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Q: How much should a nubian kid eat?

May 19, 2008 | By Elena G. | 1 answer | Expired: 2244 days ago

Elena G.

We have 2 four month old nubain goats that we have had for just over a week. For the first few days they were barely eating anything...I'm guessing because they were scared of their new home. Now, they are very friendly and they are eating alot better. They were so skinny before and now are alot bigger and I was wondering how much they should weigh and/or how much they should be eating. Right now they are eating: 5 or 6 cups of grain a day and unlimited hay (we keep this stuff inside where they can get it at any time) Then for about 3 or more hours a day they are outside and able to eat as much grass as they like. We are also bottle feeding them one bottle of milk each in the morning and at night. I know they can be weaned but since they weren't frienly we thought it would speed the bonding process if we bottle fed them for a week or two. We are going to stop bottle feeding them in one week. So my question is...are they eating too much? How do you tell if a goat is overweight? I am very new to the care of livestock and especially goats so I am kind of paranoid and over protective about every little thing! Should I be worried about doing something wrong or just calm down?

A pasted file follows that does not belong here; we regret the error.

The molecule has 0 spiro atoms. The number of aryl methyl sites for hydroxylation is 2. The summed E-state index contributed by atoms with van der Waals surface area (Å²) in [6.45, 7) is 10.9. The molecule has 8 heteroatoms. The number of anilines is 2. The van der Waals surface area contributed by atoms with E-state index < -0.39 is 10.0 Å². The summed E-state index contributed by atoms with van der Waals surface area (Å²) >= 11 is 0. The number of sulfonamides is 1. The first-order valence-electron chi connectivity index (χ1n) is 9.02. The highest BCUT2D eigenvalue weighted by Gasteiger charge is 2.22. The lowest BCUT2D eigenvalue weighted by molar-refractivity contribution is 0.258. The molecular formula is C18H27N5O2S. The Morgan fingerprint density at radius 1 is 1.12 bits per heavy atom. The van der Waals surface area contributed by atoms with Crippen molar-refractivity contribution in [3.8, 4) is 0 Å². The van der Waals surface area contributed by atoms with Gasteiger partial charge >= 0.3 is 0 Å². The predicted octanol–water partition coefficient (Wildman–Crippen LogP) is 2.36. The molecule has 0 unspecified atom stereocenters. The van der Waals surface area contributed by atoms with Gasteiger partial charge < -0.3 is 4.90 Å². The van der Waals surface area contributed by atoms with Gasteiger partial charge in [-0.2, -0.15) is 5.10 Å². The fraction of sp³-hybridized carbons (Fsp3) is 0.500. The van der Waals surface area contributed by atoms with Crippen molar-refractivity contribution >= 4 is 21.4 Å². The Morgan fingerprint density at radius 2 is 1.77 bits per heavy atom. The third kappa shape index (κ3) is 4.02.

Also, when petting them yesterday I noticed that one of them had a bump just a little smaller than a ping pong ball oh his left side just behind the shoulder. Then when I looked at the other goat...he had it too! In the exact same place and the exact same size. They are not visible when looked at but you can definately feel them. What are they? Are they dangerous? I thought that since they both have them it is just something genetic or something like that. When I was little I had a bump on my side that was the side of a golf ball that had a special name. It was just a bump that was filled with blood vessels and nerves that started to shrink and is now nothing but a small red mark. Is that what they have? Again...I'm probably just being over cautious but it never hurts to ask, right?

Thanks for any answers you can give me!

Readers' Answers (1)
Jill R.
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May 19, 2008

Elena,

Best thing to do is call a large animal vet and have them take a look at it. That lumping thing sounds strange.
A great place to learn about goats and nutrition would be:

ag.ansc.purdue.edu/sheep/goatlinks.html

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